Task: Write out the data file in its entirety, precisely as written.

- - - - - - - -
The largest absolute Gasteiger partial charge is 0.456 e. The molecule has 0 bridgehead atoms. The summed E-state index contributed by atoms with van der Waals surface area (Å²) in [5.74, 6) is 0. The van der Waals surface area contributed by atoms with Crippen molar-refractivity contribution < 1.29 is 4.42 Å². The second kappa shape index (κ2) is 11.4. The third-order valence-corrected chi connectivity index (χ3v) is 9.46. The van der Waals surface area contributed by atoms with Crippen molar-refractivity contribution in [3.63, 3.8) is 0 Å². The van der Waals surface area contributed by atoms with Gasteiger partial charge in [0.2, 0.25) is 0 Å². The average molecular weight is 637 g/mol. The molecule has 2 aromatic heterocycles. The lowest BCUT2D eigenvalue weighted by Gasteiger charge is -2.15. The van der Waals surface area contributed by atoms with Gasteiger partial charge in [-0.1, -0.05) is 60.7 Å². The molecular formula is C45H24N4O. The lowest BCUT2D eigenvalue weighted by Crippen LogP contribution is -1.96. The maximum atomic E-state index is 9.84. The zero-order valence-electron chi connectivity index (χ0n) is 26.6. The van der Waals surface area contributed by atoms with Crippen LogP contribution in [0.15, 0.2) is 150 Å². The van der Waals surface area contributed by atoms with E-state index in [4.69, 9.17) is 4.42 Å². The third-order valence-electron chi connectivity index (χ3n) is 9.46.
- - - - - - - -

The largest absolute Gasteiger partial charge is 0.456 e. The molecule has 0 bridgehead atoms. The summed E-state index contributed by atoms with van der Waals surface area (Å²) in [5.74, 6) is 0. The van der Waals surface area contributed by atoms with Crippen molar-refractivity contribution < 1.29 is 4.42 Å². The second kappa shape index (κ2) is 11.4. The third-order valence-corrected chi connectivity index (χ3v) is 9.46. The van der Waals surface area contributed by atoms with Crippen molar-refractivity contribution in [3.63, 3.8) is 0 Å². The van der Waals surface area contributed by atoms with Gasteiger partial charge in [0.2, 0.25) is 0 Å². The average molecular weight is 637 g/mol. The molecule has 2 aromatic heterocycles. The lowest BCUT2D eigenvalue weighted by Gasteiger charge is -2.15. The van der Waals surface area contributed by atoms with Gasteiger partial charge in [-0.1, -0.05) is 60.7 Å². The molecular formula is C45H24N4O. The lowest BCUT2D eigenvalue weighted by Crippen LogP contribution is -1.96. The maximum atomic E-state index is 9.84. The zero-order valence-electron chi connectivity index (χ0n) is 26.6. The van der Waals surface area contributed by atoms with Crippen LogP contribution in [0.15, 0.2) is 150 Å². The van der Waals surface area contributed by atoms with E-state index in [4.69, 9.17) is 4.42 Å². The third-order valence-electron chi connectivity index (χ3n) is 9.46.